Thursday, February 6, 2014

"The Man Who Went Too Far"

"The Man Who Went Too Far"
by E.F. Benson

A man visits the home of a friend he hasn't seen in years and is amazed to find that this friend looks younger-- and more radiant-- than ever.  His friend explains that the apparent reversal of the aging process is the result of years of focusing solely on the joys of nature.  However, there is a dark side to the obsessive pursuit of joy and worship of happiness...

My Reaction:
I liked this better than "At Abdul Ali's Grave", but it still felt less... horrifying than I would like in a "horror story".  There are some interesting ideas here-- but in the end, I'm afraid that (so far) I'm more befuddled than really frightened by the concept of ancient pagan gods.  The "Greek god" aspect reminded me of one or two other short stories I've read... "Dionea", for instance, which was another that I didn't complete "get". Still, this was better than "Dionea", imho.  Just not great.

Random Particulars (with SPOILERS):
--  "One story indeed I have heard with some definiteness, the tale of a monstrous goat that has been seen to skip with hellish glee about the woods and shady places..."  ...A "monstrous goat" skipping around with "hellish glee"?  Hm.  O-kay...

--  Of a house:  "It was low-built, only two stories in height..."  Well, how many stories would it take for a house to not be considered "low-built"?  Around here, single-story homes are more the norm, and two-story homes would never be referred to as "only". 

--  "'I would as soon think of eating meat.'  'Another victim on the smoking altar of vegetarianism?'"  ...Yeah.  Meat's just too darn tasty to be given up lightly.

--  "'...that awful and terrible disease which devastated England some centuries ago, and from which by heredity of spirit we suffer now, Puritanism.  That was a dreadful plague, the brutes held and taught that joy and laughter and merriment were evil:  it was a doctrine the most profane and wicked.'"  I don't agree with Frank on much, but on this... Yes, I think it's a terrible mistake to believe and teach that God does not want us to be joyful and find pleasure in our earthly lives.  You won't win many souls by preaching that innocent happiness is a sin.  White-knuckling your way through every single day-- it's no way to live.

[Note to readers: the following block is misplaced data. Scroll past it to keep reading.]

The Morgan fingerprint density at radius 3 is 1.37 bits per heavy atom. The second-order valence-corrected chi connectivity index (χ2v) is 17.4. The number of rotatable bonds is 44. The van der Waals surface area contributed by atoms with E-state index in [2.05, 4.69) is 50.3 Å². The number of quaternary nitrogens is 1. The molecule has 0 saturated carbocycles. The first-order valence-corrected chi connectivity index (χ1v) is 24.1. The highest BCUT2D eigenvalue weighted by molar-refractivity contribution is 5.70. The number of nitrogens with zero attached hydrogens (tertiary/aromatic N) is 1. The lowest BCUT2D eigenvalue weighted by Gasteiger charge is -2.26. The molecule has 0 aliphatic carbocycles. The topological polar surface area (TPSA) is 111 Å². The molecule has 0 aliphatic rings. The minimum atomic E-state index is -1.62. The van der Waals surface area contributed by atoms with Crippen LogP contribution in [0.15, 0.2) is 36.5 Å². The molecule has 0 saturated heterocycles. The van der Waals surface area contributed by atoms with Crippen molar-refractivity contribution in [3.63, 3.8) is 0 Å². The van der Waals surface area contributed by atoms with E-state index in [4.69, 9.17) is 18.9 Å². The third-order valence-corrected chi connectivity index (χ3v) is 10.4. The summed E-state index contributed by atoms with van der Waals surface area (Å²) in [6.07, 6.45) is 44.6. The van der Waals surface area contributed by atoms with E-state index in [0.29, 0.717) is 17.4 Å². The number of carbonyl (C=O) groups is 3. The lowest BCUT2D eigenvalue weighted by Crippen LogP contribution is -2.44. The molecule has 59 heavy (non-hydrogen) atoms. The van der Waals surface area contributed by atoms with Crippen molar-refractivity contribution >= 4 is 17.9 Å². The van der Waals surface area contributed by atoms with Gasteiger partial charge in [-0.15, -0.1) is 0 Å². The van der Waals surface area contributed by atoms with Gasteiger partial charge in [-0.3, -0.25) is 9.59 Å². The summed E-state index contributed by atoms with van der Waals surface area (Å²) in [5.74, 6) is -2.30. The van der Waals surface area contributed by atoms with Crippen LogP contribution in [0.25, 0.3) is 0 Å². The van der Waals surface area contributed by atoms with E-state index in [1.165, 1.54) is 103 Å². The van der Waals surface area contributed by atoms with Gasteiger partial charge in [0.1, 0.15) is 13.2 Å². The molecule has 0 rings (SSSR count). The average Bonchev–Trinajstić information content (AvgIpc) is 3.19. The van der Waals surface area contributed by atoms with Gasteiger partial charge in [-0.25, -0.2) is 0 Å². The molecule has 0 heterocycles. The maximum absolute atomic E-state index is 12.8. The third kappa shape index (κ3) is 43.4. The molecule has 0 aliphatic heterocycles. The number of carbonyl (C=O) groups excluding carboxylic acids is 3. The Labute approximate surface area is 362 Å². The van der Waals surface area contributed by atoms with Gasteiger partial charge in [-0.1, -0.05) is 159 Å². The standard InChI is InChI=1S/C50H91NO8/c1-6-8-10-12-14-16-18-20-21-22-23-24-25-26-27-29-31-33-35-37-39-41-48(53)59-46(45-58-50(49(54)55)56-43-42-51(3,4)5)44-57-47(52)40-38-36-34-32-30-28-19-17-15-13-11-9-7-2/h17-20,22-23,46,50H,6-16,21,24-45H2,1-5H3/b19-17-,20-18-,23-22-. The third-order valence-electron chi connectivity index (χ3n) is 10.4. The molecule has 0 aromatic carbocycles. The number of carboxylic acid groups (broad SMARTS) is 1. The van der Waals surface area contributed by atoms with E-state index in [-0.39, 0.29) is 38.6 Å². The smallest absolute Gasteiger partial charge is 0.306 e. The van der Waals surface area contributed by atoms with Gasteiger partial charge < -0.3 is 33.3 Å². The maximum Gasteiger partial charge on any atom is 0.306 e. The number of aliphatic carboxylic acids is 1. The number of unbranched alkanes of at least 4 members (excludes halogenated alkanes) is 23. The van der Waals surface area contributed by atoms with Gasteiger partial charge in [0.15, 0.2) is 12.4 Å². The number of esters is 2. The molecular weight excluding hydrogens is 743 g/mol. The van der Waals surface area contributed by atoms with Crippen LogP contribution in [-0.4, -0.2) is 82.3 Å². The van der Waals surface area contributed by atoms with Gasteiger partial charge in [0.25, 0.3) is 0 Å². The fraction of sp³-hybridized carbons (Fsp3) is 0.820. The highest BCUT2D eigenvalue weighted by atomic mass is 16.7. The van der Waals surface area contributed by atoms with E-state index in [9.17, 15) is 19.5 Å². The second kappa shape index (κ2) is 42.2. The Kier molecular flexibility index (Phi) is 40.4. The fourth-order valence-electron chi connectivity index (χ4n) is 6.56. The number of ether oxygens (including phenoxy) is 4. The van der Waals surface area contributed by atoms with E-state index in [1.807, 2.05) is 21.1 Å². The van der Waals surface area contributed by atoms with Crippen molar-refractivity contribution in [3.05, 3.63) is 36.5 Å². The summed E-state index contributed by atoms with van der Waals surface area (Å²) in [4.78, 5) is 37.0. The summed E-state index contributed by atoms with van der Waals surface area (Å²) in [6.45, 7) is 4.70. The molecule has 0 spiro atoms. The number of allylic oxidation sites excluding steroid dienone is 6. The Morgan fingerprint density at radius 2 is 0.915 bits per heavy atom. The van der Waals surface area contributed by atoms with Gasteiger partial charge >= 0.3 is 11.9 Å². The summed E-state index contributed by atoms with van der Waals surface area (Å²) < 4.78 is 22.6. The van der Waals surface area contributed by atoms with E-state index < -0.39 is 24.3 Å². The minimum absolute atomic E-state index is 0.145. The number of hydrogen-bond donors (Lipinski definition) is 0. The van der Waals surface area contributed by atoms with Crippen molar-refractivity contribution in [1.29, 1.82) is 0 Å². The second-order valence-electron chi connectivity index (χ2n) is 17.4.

--  "'I believe that just as there is nothing in the world which so injures one's body as fear, so there is nothing that so much shuts up the soul.'"  ...If only it were easier to live without fear!

--  As with the first story in this collection, my knowledge of the author's (assumed) "predilections" can't help but color the way I read some things.  In the last story, there was a man stripped naked, sweatily digging up a grave and performing some sort of supernatural mouth-to-mouth.  This time, there was an odd scene in which one man comes up to another's bedroom and puts him to sleep with his hypnotic talk.  It seems a strange thing to do, does it not?

--  Frank's unnaturally powerful abhorrence of the pain and suffering in the world around him-- his absolute terror of seeing something that was not joyful-- was much more disturbing than the suggestion that Pan had come to scare him to death. That said, I definitely understand the impulse to avoid the unpleasant.  It's why I change the channel or mute the TV when certain commercials come on-- or immediately flip past particular types of ads or articles in magazines, for instance.  There has to be a limit, though-- and a grown man stopping up his ears and running away from a child who cries after taking a tumble...

--  "'The radical unsoundness of your idea.  It is this:  All nature from highest to lowest is full, crammed full of suffering; every living organism in nature preys on another, yet in your aim to get close to, to be one with nature, you leave suffering altogether out; you run away from it, you refuse to recognize it."

--  The end is predictable-- if you can still call it "predictable" when Frank's friend (sorry, can't recall his name) has issued an explicit warning regarding the likely nature of the eagerly-awaited "final revelation".  Frank replies that he doesn't care if he dies as a result of the revelation.  He must see this through to the end.  ...And, well, if he doesn't care if he dies, why should the reader?  I certainly didn't.  The hoof marks weren't much of a surprise, either.

-- Conclusion:  Meh.